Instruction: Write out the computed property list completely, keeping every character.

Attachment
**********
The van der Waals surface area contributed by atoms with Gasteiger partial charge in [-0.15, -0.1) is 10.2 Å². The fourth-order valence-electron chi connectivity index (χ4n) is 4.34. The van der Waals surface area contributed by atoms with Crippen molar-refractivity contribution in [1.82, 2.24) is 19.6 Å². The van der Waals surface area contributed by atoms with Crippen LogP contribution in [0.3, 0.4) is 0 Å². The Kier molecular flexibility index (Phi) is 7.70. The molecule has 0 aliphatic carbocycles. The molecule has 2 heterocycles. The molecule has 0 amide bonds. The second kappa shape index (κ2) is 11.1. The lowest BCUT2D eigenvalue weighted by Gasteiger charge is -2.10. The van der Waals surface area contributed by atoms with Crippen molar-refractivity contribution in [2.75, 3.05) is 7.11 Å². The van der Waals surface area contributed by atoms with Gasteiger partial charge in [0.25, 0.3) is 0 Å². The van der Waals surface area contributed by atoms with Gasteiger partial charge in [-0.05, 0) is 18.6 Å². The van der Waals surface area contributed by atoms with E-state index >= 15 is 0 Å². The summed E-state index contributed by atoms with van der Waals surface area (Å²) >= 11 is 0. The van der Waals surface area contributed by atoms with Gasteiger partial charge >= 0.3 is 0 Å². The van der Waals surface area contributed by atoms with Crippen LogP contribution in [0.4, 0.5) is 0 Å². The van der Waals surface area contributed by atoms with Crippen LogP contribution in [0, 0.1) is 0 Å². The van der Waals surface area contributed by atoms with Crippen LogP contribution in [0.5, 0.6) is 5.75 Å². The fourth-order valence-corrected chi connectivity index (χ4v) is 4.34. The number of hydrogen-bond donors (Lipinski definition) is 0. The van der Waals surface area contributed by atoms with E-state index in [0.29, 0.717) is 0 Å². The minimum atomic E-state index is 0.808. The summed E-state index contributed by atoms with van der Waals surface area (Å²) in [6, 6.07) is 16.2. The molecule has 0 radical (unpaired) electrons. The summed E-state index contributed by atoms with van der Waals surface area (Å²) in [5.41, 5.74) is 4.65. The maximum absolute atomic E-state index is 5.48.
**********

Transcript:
The van der Waals surface area contributed by atoms with Gasteiger partial charge in [-0.15, -0.1) is 10.2 Å². The fourth-order valence-electron chi connectivity index (χ4n) is 4.34. The van der Waals surface area contributed by atoms with Crippen molar-refractivity contribution in [1.82, 2.24) is 19.6 Å². The van der Waals surface area contributed by atoms with Crippen LogP contribution in [0.3, 0.4) is 0 Å². The Kier molecular flexibility index (Phi) is 7.70. The molecule has 0 aliphatic carbocycles. The molecule has 2 heterocycles. The molecule has 0 amide bonds. The second kappa shape index (κ2) is 11.1. The lowest BCUT2D eigenvalue weighted by Gasteiger charge is -2.10. The van der Waals surface area contributed by atoms with Crippen molar-refractivity contribution in [2.75, 3.05) is 7.11 Å². The van der Waals surface area contributed by atoms with Gasteiger partial charge in [0.25, 0.3) is 0 Å². The van der Waals surface area contributed by atoms with Gasteiger partial charge in [-0.05, 0) is 18.6 Å². The van der Waals surface area contributed by atoms with E-state index >= 15 is 0 Å². The summed E-state index contributed by atoms with van der Waals surface area (Å²) >= 11 is 0. The van der Waals surface area contributed by atoms with Gasteiger partial charge >= 0.3 is 0 Å². The van der Waals surface area contributed by atoms with Crippen LogP contribution in [0.4, 0.5) is 0 Å². The van der Waals surface area contributed by atoms with Crippen LogP contribution in [0, 0.1) is 0 Å². The van der Waals surface area contributed by atoms with Crippen LogP contribution in [0.5, 0.6) is 5.75 Å². The fourth-order valence-corrected chi connectivity index (χ4v) is 4.34. The number of hydrogen-bond donors (Lipinski definition) is 0. The van der Waals surface area contributed by atoms with E-state index in [0.29, 0.717) is 0 Å². The minimum atomic E-state index is 0.808. The summed E-state index contributed by atoms with van der Waals surface area (Å²) in [6, 6.07) is 16.2. The molecule has 0 radical (unpaired) electrons. The summed E-state index contributed by atoms with van der Waals surface area (Å²) in [5.41, 5.74) is 4.65. The maximum absolute atomic E-state index is 5.48.